A fluid profile of every licensed product. This is created using a GM bench test, the 1Q 8547. A field sample then can be compared to this fingerprint, to see if it matches the reference sample, within the test precision. The idea, Johnson added, is to protect consumers and formulators alike, by identifying bad actors who misblend products or stray from their licensed formulation.

Engine tests for Dexos1:2015 are tough, starting with a proprietary test for LSPI, which it calls stochastic (random) pre-ignition. While engine hardware and/or fuel quality also may cause pre-ignition, this chemistry-defining test could help lessen the role played by engine oil. The independent laboratory Intertek has a stand dedicated to the 35-hour procedure, which requires five runs. Three runs must have zero pre-ignition events and the others only two events.

Intertek also has six stands dedicated to GMs turbo­charger deposit test, using a 1.4-liter turbocharged engine. The 535-hour test runs on a chassis dynamometer, Johnson said, and has been used internally by GM to see if any oils can help us with this on a factory-fill basis, and help consumers going forward.

Another GM chassis dynamometer test measures fuel economy impact of engine oils, and is available to run at both ISP and Southwest Research Institute. Candidate formulations must show gains of as much as 0.8 percent in this test, depending on the viscosity grade, versus an SAE 5W-30 reference oil.

Dexos1:2015 also requires a successful run through the Sequence VIE test for fuel economy contribution, which GM itself developed as an ASTM method. The VIE test runs for 200 hours (versus 155 hours for its predecessor, the VID), and that will impact hardware life and test stand availability, Johnson cautioned. We may not get as many runs out of each engine as with the VID, so this test is parts-limited as well.

Concerns about oil aeration also led GM to develop its own engine test for that, based on a 5.3L V8 engine. It runs 35 hours and aeration levels are to be reported at set intervals. One test stand has been installed at Southwest Research Institute, but was not running when Johnson gave his presentation in New Jersey.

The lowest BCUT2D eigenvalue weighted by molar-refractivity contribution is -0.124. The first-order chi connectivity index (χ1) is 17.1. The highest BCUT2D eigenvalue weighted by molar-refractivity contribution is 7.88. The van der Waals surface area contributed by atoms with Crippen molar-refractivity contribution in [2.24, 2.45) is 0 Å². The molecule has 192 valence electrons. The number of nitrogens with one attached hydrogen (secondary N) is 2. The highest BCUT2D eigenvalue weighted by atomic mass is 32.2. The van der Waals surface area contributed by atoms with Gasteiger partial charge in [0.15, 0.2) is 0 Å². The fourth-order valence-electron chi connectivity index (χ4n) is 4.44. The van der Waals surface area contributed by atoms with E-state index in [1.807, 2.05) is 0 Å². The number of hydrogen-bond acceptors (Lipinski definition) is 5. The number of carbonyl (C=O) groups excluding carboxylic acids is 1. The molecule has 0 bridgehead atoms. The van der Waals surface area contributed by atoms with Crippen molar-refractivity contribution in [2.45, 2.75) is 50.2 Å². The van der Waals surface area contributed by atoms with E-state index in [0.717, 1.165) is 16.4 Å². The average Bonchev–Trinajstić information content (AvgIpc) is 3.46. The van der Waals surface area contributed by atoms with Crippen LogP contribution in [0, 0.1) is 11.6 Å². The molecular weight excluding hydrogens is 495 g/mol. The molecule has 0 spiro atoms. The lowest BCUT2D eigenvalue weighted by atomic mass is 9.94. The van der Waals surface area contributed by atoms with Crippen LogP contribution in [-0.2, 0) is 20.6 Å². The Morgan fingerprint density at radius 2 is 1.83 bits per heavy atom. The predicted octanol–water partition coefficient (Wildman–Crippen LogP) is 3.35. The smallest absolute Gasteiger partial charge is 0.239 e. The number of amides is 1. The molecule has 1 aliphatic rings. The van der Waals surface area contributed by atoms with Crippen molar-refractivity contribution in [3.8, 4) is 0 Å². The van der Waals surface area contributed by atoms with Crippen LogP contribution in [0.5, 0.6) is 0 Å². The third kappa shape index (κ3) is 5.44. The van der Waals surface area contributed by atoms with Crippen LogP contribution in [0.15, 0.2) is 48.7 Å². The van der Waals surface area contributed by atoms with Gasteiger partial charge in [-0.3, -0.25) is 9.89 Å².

Theres also the 100-hour GM Oxidation and Deposit test, which takes over from the fast-dying Sequence IIIG to evaluate viscosity increase and weighted piston deposits. The GMOD test uses an aftermarket, LSX V8 engine, and is being put through its paces at a number of independent and private laboratories, including Southwest Research, Intertek, Afton Chemical, ExxonMobil, Lubrizol and Valvoline.

GM had considered the Sequence IVB test as a way to measure weighted piston deposits, but its not ready yet. (Maybe well include that for Dexos third generation, but its not in the specification now, Johnson mused.) Another test it wanted in Dexos1:2015 is the Sequence VH test for sludge. Its not ready either, so GM is retaining the earlier VG test, for now.

GM stopped licensing products to the original Dexos1 specification back in August 2015, and only PCMO meeting Dexos1:2015 can win approval now. The licensing program is administered by the Center for Quality Assurance, part of Savant Group in Midland, Michigan. Information on the program can be found at

More than 400 products were licensed to the earlier spec, so theres a lot of pressure on marketers to submit their data and secure approvals before August 2017. GMs engine oil licensing committee has been meeting monthly to review candidate submissions, and will continue to do so until the pressure slackens, Johnson assured.

Looking ahead, he believes GM will continue to go its own way, keeping to its own schedule of upgrades and picking and choosing from the menu of API, ACEA and proprietary tests to get the factory- and service-fill oils it needs.

Our plan is to update Dexos as new engines come on, he advised. Our plan is to update it every four years, like maybe 2020 for Dexos Third Generation. Weve already started working on it.